Simplest answer: there's not enough of a perceived market for it.

Longer answer:

We have 9mm Parabellum ("Luger") already, and in noncorrosive, Boxer-primed, brass cases, usually at a very affordable per-round price. It's also going to be a bit more powrful than the 7.62x25 Tokarev. Not saying the Tok is bad, but the 9mm makes more sense in a handgun, which is both rounds' primary usage.

I see someone else mentioned dirt-cheap milsurp ammo and how it's dried up. That was also the appeal of two very famous WWII rifles, the British SMLE and the Russo-Soviet Mosin-Nagant. Now, even if you can find milsurp ammo, it's considerably more expensive, so we might as well go with the good ol' 'Murrican standbys of .30-06, .308 Win, .270 Win, and so on. The appeal of those two rifles is now, therefore, largely nostalgic and much less practical.

And then there's the levergun market in handgun chamberings such as .38/357, the various .44's, or .45 Colt. With some practice, one can work a levergun fast enough to where you think they're shooting a semi-auto. Plus, leverguns are 'MURRICAN! So, they remain popular. Among hoplophiles in this country, I'm not aware of very many who don't sometimes think of slingin' that ol' truty Winchester mounted across their backs.

This is why it doesn't appear to make financial sense for someone to develop a semi-auto in something like the Tok vs. just sticking with 9mm Para/Luger.
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CowboyT wrote: Thu Dec 02, 2021 9:25 pm
Ridge83 wrote: Thu Dec 02, 2021 1:23 am With the fact that pistol caliber carbines have seen a big resurgence in the past few years. Why haven't we seen semi-auto and/or bolt action carbines chambered for rounds like the 7.62x25mm Tokarev ? It's a decent cartridge with a lot of good things going for it.
Simplest answer: there's not enough of a perceived market for it.

Longer answer:

We have 9mm Parabellum ("Luger") already, and in noncorrosive, Boxer-primed, brass cases, usually at a very affordable per-round price. It's also going to be a bit more powrful than the 7.62x25 Tokarev. Not saying the Tok is bad, but the 9mm makes more sense in a handgun, which is both rounds' primary usage.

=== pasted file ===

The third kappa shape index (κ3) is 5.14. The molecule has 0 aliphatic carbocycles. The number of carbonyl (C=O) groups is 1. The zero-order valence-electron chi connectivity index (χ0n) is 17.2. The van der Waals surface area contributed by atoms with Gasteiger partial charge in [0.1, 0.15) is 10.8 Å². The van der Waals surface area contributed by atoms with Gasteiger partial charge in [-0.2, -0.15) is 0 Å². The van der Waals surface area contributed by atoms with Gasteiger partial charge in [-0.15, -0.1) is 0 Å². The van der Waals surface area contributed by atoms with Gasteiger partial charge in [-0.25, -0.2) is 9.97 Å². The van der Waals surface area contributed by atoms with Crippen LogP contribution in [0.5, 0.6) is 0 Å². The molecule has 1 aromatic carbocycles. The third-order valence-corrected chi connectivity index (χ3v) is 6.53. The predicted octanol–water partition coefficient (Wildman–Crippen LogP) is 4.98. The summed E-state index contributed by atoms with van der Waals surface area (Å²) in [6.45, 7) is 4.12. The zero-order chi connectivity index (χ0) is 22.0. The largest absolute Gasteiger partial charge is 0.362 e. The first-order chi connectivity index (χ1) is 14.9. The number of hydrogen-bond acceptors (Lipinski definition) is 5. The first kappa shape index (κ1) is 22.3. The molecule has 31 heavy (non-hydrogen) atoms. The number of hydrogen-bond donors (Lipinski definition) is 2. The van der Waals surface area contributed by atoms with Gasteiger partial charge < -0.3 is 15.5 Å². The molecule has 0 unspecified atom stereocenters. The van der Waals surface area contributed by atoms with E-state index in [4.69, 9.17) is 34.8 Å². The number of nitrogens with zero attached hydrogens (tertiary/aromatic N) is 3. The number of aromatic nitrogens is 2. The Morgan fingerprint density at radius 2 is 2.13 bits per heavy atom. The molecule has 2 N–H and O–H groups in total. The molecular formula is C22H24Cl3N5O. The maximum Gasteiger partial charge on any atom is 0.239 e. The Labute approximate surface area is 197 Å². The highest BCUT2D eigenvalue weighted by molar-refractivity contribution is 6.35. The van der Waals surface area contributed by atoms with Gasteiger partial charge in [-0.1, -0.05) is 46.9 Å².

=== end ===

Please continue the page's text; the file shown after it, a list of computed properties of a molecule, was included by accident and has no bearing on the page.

I see someone else mentioned dirt-cheap milsurp ammo and how it's dried up. That was also the appeal of two very famous WWII rifles, the British SMLE and the Russo-Soviet Mosin-Nagant. Now, even if you can find milsurp ammo, it's considerably more expensive, so we might as well go with the good ol' 'Murrican standbys of .30-06, .308 Win, .270 Win, and so on. The appeal of those two rifles is now, therefore, largely nostalgic and much less practical.

And then there's the levergun market in handgun chamberings such as .38/357, the various .44's, or .45 Colt. With some practice, one can work a levergun fast enough to where you think they're shooting a semi-auto. Plus, leverguns are 'MURRICAN! So, they remain popular. Among hoplophiles in this country, I'm not aware of very many who don't sometimes think of slingin' that ol' truty Winchester mounted across their backs.

This is why it doesn't appear to make financial sense for someone to develop a semi-auto in something like the Tok vs. just sticking with 9mm Para/Luger.
Glad you fleshed out the point I made! LoL!
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Ridge83 wrote: Fri Dec 03, 2021 4:14 am Both of you have your points but I'm still not giving up on the idea. As for lever action rifles. Who wouldn't want something like a Ruger 96 in a lighter caliber than .44 Magnum but a heavier caliber than .22 Magnum ?
As I noted previously, make one. I’m not saying you should give up on it. I encourage you wholeheartedly to pursue it.
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"Resistance is futile. You will be assimilated!" Loquacious of many. Texas Chapter Chief Cat Herder.

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I've been following this thread. Love the idea of light carbine with a soft shooting cartridge. 357 lever gun fits the bill for me. Also, I recently picked up a Ruger American Ranch bolt action in 7.62x39mm. 16 inch barrel. Iron sights. Lots of fun to shoot. We walk around a lot while deer hunting, so I'm working on making this my deer rifle. Hilly and wooded here, so long shots aren't the norm. Right now, I'm just shooting the crap out of this to see how far out I can consistently hit 8" circle with iron sights. My new project.
RugerAmericanRanch_x39.jpg
Ruger American Ranch, 7.62x39mm, iron sights.